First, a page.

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Lawmakers OK Legislation Allowing Ayes, Nays Via Video at School Board Meetings

Local school board members can attend meetings digitally, so long as there is a physical quorum, under a plan that has passed both chambers of the Legislature.

The House on Thursday passed HB2883, which allows local school districts to adopt a policy, outlined in the bill, allowing members to attend meetings and vote via video conferencing technology. The bill states that such a policy would only allow members to participate digitally if they are out of the county for work, a family emergency or military service.

The Senate version of the bill, sponsored by Democratic Caucus Chairman Lowe Finney, passed two weeks ago by a vote of 26-6.

On the House floor Thursday, the bill provoked a lengthy debate between legislators, with several saying it started the state down a “slippery slope” when it comes to allowing elected officials to shirk their duties.

House sponsor and Democratic Leader Craig Fitzhugh said the bill’s intent is not to give officials a way to avoid their obligations, but rather to fulfill them.

“It’s sort of gotten to the negative sense that what we’re trying to do is give excuses to those that have been elected to school boards not to show up,” he said. “It is just the opposite. It is a situation where, for instance, some member of a school board has a sick mother in Chattanooga and is faced with being at her side rather than at the meeting of the school board. It gives them the opportunity to do their duty.”

Still, some legislators said the bill would allow officials to avoid controversial issues and difficult votes.

“There’s probably nothing more contentious on the local level than a school board meeting because we’re talking about issues that affect our children,” said Rep. Mark White, R-Germantown. “So, if an issue comes up, this could be construed or used in a way where a member doesn’t want to show and face his [constituents] and use this as an excuse.”

Rep. Matthew Hill, R-Jonesborough, also raised a concern about the potentially slippery slope and asked Fitzhugh if he would favor allowing such a policy in the future for state legislators.

“I would not,” Fitzhugh responded. “But, you know, I think at one point, this video thing will be so refined that we may be able to have a session whereby we are in our home counties. I’m not advocating that. I won’t live that long. But, I think possibly, someday we might.”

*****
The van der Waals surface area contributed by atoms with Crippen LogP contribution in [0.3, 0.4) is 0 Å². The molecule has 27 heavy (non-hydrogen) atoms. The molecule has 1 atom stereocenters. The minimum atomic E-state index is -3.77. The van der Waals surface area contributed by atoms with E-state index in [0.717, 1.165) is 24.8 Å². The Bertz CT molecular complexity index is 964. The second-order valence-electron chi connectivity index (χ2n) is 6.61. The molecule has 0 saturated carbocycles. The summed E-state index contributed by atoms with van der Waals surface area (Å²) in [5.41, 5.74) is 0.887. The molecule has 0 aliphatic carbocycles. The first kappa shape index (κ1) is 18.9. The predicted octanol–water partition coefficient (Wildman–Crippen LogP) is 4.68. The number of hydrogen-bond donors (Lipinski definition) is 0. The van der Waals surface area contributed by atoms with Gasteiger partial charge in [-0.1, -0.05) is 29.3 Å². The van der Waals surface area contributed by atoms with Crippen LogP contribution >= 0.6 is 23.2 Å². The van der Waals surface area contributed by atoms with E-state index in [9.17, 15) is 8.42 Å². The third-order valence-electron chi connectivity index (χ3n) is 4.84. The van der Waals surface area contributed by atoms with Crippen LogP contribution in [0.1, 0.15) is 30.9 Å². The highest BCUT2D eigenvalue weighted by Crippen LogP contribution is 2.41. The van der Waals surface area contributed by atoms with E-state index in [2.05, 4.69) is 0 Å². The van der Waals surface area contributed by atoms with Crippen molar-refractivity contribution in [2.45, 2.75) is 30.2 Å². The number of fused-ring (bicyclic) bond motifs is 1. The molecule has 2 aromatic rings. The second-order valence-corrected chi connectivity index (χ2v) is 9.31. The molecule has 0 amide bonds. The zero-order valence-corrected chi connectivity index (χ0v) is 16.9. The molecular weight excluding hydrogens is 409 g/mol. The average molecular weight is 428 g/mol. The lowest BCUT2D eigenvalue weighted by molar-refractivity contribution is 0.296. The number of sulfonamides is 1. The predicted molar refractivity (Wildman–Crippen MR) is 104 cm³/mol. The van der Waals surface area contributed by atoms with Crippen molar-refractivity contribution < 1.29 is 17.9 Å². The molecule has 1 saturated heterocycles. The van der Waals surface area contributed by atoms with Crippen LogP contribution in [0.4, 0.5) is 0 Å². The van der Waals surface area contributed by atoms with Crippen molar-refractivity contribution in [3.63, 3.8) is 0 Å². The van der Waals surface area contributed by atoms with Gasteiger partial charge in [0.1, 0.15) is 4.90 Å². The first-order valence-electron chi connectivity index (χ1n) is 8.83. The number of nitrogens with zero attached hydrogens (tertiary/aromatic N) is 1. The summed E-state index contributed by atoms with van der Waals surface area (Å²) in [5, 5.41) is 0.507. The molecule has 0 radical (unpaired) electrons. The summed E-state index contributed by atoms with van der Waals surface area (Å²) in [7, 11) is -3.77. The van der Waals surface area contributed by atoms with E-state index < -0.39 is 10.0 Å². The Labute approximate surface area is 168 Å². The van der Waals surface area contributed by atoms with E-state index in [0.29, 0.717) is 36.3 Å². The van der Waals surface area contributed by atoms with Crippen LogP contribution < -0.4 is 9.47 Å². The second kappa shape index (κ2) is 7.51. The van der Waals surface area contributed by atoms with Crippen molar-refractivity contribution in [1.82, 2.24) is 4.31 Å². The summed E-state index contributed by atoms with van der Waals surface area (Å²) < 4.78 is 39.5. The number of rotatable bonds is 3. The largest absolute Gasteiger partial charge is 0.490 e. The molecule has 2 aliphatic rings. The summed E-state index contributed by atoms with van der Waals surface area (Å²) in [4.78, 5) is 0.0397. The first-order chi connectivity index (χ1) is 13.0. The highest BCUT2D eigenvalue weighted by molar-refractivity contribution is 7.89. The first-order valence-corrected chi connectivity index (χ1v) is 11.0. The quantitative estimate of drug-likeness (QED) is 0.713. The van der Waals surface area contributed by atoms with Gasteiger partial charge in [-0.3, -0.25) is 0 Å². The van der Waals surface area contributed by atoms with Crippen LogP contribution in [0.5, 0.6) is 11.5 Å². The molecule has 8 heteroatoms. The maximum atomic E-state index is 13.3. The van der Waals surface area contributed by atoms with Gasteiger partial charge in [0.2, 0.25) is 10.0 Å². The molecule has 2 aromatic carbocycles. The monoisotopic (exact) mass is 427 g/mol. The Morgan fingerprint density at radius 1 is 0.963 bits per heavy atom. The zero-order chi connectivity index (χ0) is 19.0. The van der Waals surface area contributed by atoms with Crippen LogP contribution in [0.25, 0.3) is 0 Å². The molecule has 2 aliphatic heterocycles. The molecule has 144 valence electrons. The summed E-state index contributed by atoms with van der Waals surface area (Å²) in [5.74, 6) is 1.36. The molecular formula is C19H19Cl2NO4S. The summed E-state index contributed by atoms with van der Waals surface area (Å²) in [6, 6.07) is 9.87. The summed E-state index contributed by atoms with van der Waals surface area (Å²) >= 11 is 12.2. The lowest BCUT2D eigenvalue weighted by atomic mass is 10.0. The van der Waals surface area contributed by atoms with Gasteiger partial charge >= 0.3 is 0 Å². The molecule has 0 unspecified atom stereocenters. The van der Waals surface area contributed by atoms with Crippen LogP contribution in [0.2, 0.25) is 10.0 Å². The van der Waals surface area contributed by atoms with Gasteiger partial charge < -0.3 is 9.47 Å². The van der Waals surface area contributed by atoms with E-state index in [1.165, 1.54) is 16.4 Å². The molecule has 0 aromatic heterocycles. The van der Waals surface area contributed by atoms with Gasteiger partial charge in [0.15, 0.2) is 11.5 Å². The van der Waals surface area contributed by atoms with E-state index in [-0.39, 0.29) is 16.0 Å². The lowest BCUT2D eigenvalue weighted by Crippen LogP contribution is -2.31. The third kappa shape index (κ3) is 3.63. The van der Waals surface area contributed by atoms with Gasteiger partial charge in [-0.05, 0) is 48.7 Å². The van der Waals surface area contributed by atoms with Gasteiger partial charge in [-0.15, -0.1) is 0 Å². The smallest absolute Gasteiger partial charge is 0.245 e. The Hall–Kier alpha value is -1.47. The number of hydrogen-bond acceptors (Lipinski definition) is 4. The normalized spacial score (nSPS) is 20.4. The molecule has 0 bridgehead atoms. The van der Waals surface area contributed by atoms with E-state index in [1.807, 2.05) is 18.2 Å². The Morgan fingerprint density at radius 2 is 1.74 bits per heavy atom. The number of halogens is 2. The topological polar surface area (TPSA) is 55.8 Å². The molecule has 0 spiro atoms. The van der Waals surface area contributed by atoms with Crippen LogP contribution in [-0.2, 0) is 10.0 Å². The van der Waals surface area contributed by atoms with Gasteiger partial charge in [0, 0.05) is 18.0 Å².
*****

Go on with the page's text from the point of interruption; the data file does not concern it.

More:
While legislators are required to vote in person, it is not uncommon to see a member leave the chamber and ask his neighbor on the floor to vote for him. Rep. Johnny Shaw, D-Bolivar, rose to support the bill and suggested that members were contradicting themselves by engaging in such activity, while insisting that other elected officials should not be allowed to participate in meetings electronically.

“I think what we have to remember is, to some extent, we do this every day,” he said, admitting that he was guilty of the same. “When we’re not under the rule, we ask our voting partners to vote us while we step out and go get a Coke or whatever we do. In many cases we do the very same thing that we’re now saying we don’t want to allow [anybody] else to do.”

The bill eventually passed, 58-35, with Rep. Jim Coley, R-Bartlett, present but not voting.

After the measure passed, Rep. Jim Gotto, R-Hermitage, who opposed the bill, told TNReport he didn’t think Shaw’s criticism was accurate.

“Even if we get up and walk outside, I wear a hearing device, and so I’m always hearing what’s going on,” he said. “Sometimes a constituent will actually come and ask for us to step out and speak to them, and we’ll do that. That’s a whole lot different than me sitting at home, to where constituents can’t get to me.”

An amendment to the bill exempted Davidson County, in which Gotto serves. But still, he said, despite understanding Fitzhugh’s intentions, he was disappointed to see the bill pass.

“Everything the local governments do is under authority that’s given to them by the state,” said Gotto, who has also served as a member of Nashville’s Metro Council. “This is one of those cases where as a state legislator, I don’t believe it’s appropriate to give that kind of power to the locals to be able to do that, because quite frankly, I think their constituents need to have full and total access to them.”